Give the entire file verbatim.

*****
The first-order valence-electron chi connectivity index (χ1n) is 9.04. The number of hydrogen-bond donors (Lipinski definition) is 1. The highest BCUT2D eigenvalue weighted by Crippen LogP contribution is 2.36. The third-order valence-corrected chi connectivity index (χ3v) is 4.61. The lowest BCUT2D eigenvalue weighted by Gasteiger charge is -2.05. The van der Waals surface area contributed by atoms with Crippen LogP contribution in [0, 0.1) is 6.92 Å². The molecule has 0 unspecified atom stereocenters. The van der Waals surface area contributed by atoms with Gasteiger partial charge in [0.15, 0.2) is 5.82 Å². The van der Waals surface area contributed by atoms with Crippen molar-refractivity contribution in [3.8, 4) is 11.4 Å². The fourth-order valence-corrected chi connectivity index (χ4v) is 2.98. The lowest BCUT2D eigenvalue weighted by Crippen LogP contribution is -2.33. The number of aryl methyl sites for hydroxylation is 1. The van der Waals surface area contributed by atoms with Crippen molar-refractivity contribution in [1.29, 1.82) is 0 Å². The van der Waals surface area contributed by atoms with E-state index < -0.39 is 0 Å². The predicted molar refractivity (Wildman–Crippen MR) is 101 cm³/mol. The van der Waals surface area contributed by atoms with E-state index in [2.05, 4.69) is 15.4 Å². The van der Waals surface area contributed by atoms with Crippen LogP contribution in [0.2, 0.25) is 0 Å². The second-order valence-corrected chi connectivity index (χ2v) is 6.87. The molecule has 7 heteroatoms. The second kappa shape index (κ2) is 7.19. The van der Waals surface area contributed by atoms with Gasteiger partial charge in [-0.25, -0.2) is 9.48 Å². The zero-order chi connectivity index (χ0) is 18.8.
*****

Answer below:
The first-order valence-electron chi connectivity index (χ1n) is 9.04. The number of hydrogen-bond donors (Lipinski definition) is 1. The highest BCUT2D eigenvalue weighted by Crippen LogP contribution is 2.36. The third-order valence-corrected chi connectivity index (χ3v) is 4.61. The lowest BCUT2D eigenvalue weighted by Gasteiger charge is -2.05. The van der Waals surface area contributed by atoms with Crippen LogP contribution in [0, 0.1) is 6.92 Å². The molecule has 0 unspecified atom stereocenters. The van der Waals surface area contributed by atoms with Gasteiger partial charge in [0.15, 0.2) is 5.82 Å². The van der Waals surface area contributed by atoms with Crippen molar-refractivity contribution in [3.8, 4) is 11.4 Å². The fourth-order valence-corrected chi connectivity index (χ4v) is 2.98. The lowest BCUT2D eigenvalue weighted by Crippen LogP contribution is -2.33. The number of aryl methyl sites for hydroxylation is 1. The van der Waals surface area contributed by atoms with Crippen molar-refractivity contribution in [1.29, 1.82) is 0 Å². The van der Waals surface area contributed by atoms with E-state index < -0.39 is 0 Å². The predicted molar refractivity (Wildman–Crippen MR) is 101 cm³/mol. The van der Waals surface area contributed by atoms with E-state index in [2.05, 4.69) is 15.4 Å². The van der Waals surface area contributed by atoms with Crippen LogP contribution in [0.2, 0.25) is 0 Å². The second-order valence-corrected chi connectivity index (χ2v) is 6.87. The molecule has 7 heteroatoms. The second kappa shape index (κ2) is 7.19. The van der Waals surface area contributed by atoms with Gasteiger partial charge in [-0.25, -0.2) is 9.48 Å². The zero-order chi connectivity index (χ0) is 18.8.